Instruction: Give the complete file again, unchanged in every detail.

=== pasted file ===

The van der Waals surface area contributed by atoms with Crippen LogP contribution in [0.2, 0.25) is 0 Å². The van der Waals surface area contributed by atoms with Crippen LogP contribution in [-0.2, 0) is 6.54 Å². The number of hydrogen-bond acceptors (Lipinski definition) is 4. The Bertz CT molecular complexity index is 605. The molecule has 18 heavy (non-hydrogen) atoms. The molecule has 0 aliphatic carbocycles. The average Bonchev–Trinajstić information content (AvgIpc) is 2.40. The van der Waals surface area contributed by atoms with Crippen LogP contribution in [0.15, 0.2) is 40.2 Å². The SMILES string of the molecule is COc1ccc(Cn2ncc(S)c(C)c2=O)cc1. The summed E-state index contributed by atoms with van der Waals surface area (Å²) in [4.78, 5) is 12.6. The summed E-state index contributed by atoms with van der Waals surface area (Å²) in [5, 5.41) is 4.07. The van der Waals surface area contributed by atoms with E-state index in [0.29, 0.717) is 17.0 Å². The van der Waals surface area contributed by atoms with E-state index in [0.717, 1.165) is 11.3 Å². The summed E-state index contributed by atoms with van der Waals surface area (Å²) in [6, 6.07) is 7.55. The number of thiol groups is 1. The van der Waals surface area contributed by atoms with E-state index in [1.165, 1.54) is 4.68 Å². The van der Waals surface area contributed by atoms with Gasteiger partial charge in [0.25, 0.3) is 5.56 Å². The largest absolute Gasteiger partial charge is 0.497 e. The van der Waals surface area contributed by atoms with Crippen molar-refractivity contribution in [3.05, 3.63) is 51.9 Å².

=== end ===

The van der Waals surface area contributed by atoms with Crippen LogP contribution in [0.2, 0.25) is 0 Å². The van der Waals surface area contributed by atoms with Crippen LogP contribution in [-0.2, 0) is 6.54 Å². The number of hydrogen-bond acceptors (Lipinski definition) is 4. The Bertz CT molecular complexity index is 605. The molecule has 18 heavy (non-hydrogen) atoms. The molecule has 0 aliphatic carbocycles. The average Bonchev–Trinajstić information content (AvgIpc) is 2.40. The van der Waals surface area contributed by atoms with Crippen LogP contribution in [0.15, 0.2) is 40.2 Å². The SMILES string of the molecule is COc1ccc(Cn2ncc(S)c(C)c2=O)cc1. The summed E-state index contributed by atoms with van der Waals surface area (Å²) in [4.78, 5) is 12.6. The summed E-state index contributed by atoms with van der Waals surface area (Å²) in [5, 5.41) is 4.07. The van der Waals surface area contributed by atoms with E-state index in [0.29, 0.717) is 17.0 Å². The van der Waals surface area contributed by atoms with E-state index in [0.717, 1.165) is 11.3 Å². The summed E-state index contributed by atoms with van der Waals surface area (Å²) in [6, 6.07) is 7.55. The number of thiol groups is 1. The van der Waals surface area contributed by atoms with E-state index in [1.165, 1.54) is 4.68 Å². The van der Waals surface area contributed by atoms with Gasteiger partial charge in [0.25, 0.3) is 5.56 Å². The largest absolute Gasteiger partial charge is 0.497 e. The van der Waals surface area contributed by atoms with Crippen molar-refractivity contribution in [3.05, 3.63) is 51.9 Å².